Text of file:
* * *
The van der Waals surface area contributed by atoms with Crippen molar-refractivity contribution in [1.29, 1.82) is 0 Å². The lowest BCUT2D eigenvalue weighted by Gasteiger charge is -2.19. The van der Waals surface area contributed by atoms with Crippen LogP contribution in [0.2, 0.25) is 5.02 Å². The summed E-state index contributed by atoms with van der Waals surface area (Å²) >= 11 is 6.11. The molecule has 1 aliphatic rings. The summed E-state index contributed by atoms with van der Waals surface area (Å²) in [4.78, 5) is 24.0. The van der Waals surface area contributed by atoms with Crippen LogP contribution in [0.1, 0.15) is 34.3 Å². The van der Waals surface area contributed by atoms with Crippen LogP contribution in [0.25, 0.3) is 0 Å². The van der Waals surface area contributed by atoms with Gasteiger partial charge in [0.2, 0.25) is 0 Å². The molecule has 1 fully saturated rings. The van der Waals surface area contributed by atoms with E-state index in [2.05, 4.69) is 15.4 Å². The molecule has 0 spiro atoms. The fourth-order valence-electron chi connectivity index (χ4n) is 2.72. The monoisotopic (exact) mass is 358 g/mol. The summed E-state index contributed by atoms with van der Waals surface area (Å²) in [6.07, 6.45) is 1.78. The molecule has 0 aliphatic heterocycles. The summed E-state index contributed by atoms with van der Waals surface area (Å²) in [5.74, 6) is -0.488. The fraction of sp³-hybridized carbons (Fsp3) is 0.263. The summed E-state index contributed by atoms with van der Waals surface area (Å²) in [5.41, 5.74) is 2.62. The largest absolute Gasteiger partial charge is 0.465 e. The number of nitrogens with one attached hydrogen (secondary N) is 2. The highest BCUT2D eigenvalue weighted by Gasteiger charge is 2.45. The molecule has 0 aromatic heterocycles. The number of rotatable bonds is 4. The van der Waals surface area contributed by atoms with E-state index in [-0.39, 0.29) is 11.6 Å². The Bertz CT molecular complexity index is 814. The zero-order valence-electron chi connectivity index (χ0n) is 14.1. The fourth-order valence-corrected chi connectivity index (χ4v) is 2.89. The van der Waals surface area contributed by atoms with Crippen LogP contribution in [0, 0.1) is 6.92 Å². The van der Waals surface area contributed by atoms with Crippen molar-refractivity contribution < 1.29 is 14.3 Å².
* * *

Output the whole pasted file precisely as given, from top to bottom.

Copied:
The van der Waals surface area contributed by atoms with Crippen molar-refractivity contribution in [1.29, 1.82) is 0 Å². The lowest BCUT2D eigenvalue weighted by Gasteiger charge is -2.19. The van der Waals surface area contributed by atoms with Crippen LogP contribution in [0.2, 0.25) is 5.02 Å². The summed E-state index contributed by atoms with van der Waals surface area (Å²) >= 11 is 6.11. The molecule has 1 aliphatic rings. The summed E-state index contributed by atoms with van der Waals surface area (Å²) in [4.78, 5) is 24.0. The van der Waals surface area contributed by atoms with Crippen LogP contribution in [0.1, 0.15) is 34.3 Å². The van der Waals surface area contributed by atoms with Crippen LogP contribution in [0.25, 0.3) is 0 Å². The van der Waals surface area contributed by atoms with Gasteiger partial charge in [0.2, 0.25) is 0 Å². The molecule has 1 fully saturated rings. The van der Waals surface area contributed by atoms with E-state index in [2.05, 4.69) is 15.4 Å². The molecule has 0 spiro atoms. The fourth-order valence-electron chi connectivity index (χ4n) is 2.72. The monoisotopic (exact) mass is 358 g/mol. The summed E-state index contributed by atoms with van der Waals surface area (Å²) in [6.07, 6.45) is 1.78. The molecule has 0 aliphatic heterocycles. The summed E-state index contributed by atoms with van der Waals surface area (Å²) in [5.74, 6) is -0.488. The fraction of sp³-hybridized carbons (Fsp3) is 0.263. The summed E-state index contributed by atoms with van der Waals surface area (Å²) in [5.41, 5.74) is 2.62. The largest absolute Gasteiger partial charge is 0.465 e. The number of nitrogens with one attached hydrogen (secondary N) is 2. The highest BCUT2D eigenvalue weighted by Gasteiger charge is 2.45. The molecule has 0 aromatic heterocycles. The number of rotatable bonds is 4. The van der Waals surface area contributed by atoms with E-state index in [-0.39, 0.29) is 11.6 Å². The Bertz CT molecular complexity index is 814. The zero-order valence-electron chi connectivity index (χ0n) is 14.1. The fourth-order valence-corrected chi connectivity index (χ4v) is 2.89. The van der Waals surface area contributed by atoms with Crippen LogP contribution in [0, 0.1) is 6.92 Å². The van der Waals surface area contributed by atoms with Crippen molar-refractivity contribution < 1.29 is 14.3 Å².